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How Often Should You Change Your Toothbrush?

A dentist has revealed just how often you should switch-up your toothbrush.

Dr Lewis Ehrlich hosts the podcast 'Mouthing Off', where he interviews health and wellness experts about all aspects of living well, health, and lifestyle.

In a recent episode, Dr Ehrlich interviewed his colleague at the Sydney Holistic Dental Centre, Dr Craig Wilson, and the pair answered common questions from listeners about all things oral.

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The big question that popped up was about how often should we change our toothbrushes.

"Always go early," Dr Wilson immediately said adding, "we don't sell toothbrushes to make any money so I can promise you that there's no financial motive on that!"

Wilson continued, saying you should check if there are any changes in the brush visually, any distortions in the bristles, you’re well beyond needing to switch up your brush.

“You need to have this particular brush being effective,” he continued, “it needs some level of rigidity but should always be a soft toothbrush. The moment you see the bristles starting distort: change it. You’re far better changing it early than too late.”

He also reminded listeners to clean their toothbrushes, making sure there's no residual debris, toothpaste or foodstuff at the base of the brush, “Don’t let it be a reservoir of bacteria”.

Ehrishlgh also added that if you or anyone in your household has had a cold or flu, it's a good time to change over the brush.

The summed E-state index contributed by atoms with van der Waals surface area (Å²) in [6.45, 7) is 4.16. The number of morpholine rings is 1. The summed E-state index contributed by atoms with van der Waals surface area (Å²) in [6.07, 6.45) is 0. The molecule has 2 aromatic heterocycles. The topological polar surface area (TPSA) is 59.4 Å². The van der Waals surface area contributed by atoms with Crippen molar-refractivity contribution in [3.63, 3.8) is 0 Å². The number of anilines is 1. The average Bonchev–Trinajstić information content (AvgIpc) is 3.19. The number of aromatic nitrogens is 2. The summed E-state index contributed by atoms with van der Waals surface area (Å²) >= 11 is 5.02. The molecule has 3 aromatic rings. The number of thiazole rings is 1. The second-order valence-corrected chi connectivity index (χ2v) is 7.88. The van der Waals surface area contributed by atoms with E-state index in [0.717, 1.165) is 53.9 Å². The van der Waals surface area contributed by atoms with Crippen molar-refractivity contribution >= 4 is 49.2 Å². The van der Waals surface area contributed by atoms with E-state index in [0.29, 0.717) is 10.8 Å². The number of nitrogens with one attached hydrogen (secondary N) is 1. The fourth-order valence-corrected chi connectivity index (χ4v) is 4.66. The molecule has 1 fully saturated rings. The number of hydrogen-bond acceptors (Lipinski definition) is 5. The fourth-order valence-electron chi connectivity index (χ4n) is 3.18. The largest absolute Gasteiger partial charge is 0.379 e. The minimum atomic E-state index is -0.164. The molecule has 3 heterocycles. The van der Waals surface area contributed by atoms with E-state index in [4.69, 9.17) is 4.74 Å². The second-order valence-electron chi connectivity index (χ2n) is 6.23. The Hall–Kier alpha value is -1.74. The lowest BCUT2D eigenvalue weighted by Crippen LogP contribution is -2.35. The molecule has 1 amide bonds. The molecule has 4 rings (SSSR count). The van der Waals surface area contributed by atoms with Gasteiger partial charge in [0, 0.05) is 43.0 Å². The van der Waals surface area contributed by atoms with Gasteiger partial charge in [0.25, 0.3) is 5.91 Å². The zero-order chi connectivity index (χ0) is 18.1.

“To be bacteria free, to be virus free is not logical,” Wilson said, “but you can reduce the influence of these things. So we’re meant to be living in harmony with all the viruses and bacteria in the world. We’ll never be clear of these things, in fact, we need them for a lot of processes, but we can minimise the negative effects of a lot of these things."

There were many other tips to make sure you're getting the most out of your toothbrush, and to make sure it's the most hygienic possible.

Storing your brush near your toilet bowl? You probably need to change it more often due to some “spray” that might occur (sorry!).

You should also make sure the brush is completely dry between uses, to decrease the likelihood of mould, and also make sure the brush is in a well-ventilated spot to reduce the buildup of nasties that could be hiding between the bristles.

If you'd like to hear more from Dr Wilson and Dr Ehrlich's chat, check out the full Podcast episode here.

Feature image: Instagram @doctor.lewis.